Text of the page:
How do you make a bar chart with 200 values? If the distribution of values is skewed, you can make a packed bar chart instead.
A skewed value distribution (“long tail”) means there are a few large values and many small values. When the larger values are more important than the smaller values, that’s ideal for applying the data visualization principle of Focus+Context. Start with a regular bar chart of the top, important, categories as focus and pack the smaller values into the unused space as context.
Features of packed bars
- The blue “primary” bars form a regular “top 10” bar chart, with all the familiar advantages in visual encoding and labeling.
- Smaller “secondary” values are unaligned yet are still encoded with length along the same axis.
- Smaller values are ordered left to right by size, using the left edges of their bars.
- Knowing the number of rows, we can estimate the percents of total (“part-to-whole”) for the top values. In the example above with 10 rows and Katrina’s cost taking the entire first row, we know that Katrina’s cost is at least 10% of the total of all the disasters.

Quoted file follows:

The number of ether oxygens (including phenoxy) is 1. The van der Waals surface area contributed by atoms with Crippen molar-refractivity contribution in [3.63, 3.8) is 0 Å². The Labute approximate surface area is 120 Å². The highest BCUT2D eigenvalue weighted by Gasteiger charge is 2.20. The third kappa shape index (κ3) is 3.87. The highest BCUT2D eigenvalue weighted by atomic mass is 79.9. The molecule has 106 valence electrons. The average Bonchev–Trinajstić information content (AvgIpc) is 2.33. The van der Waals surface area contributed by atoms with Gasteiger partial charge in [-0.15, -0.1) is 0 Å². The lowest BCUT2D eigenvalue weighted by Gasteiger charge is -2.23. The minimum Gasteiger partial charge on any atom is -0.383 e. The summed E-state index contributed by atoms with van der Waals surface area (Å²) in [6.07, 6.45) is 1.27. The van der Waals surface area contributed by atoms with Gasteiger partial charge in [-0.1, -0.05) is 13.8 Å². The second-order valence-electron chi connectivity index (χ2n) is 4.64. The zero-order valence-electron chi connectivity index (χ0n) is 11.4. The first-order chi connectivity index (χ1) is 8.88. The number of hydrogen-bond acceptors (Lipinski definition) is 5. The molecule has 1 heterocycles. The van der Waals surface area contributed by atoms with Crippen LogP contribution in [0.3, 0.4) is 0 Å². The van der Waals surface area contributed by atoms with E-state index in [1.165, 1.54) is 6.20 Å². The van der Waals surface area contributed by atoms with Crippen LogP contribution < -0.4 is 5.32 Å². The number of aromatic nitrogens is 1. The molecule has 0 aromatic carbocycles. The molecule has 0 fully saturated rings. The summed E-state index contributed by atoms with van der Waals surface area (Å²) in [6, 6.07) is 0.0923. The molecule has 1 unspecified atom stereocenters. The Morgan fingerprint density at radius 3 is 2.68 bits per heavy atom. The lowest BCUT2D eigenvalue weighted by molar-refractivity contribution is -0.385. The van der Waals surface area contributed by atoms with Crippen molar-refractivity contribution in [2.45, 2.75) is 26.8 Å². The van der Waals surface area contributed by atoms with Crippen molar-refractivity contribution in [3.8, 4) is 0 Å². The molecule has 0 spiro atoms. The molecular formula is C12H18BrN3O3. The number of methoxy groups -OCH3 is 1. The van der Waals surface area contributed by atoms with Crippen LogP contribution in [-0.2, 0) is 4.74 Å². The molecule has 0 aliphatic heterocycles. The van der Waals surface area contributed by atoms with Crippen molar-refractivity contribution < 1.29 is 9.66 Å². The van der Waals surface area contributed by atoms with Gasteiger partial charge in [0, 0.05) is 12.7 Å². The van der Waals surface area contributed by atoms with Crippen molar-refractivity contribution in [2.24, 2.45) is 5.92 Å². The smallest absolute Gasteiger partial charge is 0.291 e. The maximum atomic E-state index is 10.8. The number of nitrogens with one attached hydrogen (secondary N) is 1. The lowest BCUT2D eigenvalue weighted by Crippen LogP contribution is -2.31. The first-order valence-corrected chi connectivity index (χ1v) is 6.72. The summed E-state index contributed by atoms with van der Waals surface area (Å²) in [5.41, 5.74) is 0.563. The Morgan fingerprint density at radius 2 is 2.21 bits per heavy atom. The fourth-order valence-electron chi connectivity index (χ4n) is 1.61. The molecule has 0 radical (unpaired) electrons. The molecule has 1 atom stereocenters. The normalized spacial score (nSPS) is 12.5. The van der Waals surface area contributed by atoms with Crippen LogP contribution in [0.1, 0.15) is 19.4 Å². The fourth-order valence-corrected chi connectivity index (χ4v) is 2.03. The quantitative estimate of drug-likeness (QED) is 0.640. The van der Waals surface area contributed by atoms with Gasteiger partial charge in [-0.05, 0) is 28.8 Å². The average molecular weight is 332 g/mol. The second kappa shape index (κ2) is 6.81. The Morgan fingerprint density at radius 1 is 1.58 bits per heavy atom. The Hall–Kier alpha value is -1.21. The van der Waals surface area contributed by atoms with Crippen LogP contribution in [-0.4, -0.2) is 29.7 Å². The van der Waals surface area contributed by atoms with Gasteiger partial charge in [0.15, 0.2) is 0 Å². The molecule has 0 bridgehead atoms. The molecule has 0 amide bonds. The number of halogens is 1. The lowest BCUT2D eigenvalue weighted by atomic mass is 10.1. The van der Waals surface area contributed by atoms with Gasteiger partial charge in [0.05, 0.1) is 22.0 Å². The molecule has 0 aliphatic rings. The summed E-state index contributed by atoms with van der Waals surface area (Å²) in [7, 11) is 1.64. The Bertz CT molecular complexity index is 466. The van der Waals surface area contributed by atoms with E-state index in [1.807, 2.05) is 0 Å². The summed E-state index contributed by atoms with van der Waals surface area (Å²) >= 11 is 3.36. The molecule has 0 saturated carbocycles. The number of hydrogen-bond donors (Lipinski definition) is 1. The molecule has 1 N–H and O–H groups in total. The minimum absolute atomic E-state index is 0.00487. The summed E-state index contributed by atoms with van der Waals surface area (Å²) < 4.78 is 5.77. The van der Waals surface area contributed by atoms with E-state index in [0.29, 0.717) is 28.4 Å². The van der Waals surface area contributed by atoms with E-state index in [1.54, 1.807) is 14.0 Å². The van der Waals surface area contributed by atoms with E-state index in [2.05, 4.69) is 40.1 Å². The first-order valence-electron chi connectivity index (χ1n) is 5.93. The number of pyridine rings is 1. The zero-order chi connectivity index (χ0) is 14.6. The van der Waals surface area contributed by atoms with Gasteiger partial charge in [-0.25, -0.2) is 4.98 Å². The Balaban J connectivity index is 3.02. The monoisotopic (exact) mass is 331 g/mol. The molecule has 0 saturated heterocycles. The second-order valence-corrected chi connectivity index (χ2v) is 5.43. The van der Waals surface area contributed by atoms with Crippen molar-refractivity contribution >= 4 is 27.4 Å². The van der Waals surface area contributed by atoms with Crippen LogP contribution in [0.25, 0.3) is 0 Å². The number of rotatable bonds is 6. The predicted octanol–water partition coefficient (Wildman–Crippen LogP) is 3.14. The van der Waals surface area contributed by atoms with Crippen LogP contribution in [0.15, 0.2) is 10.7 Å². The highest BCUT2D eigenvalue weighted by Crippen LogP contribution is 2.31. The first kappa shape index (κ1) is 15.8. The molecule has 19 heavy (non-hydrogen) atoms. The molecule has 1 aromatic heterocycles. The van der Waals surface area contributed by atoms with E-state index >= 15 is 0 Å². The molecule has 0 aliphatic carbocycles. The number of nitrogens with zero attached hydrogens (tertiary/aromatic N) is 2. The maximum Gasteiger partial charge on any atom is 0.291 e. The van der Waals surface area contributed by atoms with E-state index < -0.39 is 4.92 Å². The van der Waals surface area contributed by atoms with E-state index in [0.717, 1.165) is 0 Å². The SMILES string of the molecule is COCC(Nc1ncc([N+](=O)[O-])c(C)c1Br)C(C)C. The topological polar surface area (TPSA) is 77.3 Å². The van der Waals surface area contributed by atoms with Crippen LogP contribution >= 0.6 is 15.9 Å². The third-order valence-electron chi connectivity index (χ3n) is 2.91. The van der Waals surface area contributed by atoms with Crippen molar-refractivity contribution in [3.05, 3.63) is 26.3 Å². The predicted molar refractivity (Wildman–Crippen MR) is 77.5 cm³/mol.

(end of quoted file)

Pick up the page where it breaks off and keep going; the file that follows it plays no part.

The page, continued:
- Knowing the number of rows, we can estimate the grand total. In the example, the right extent of the bars is just under $160B, so the grand sum is 10 times that, just under $1600B.
- The values in each row are not related to each other, but the resemblance to a stacked bar chart suggests there is some relation.
- Without a skewed distribution, the secondary bars can swamp the primary bars.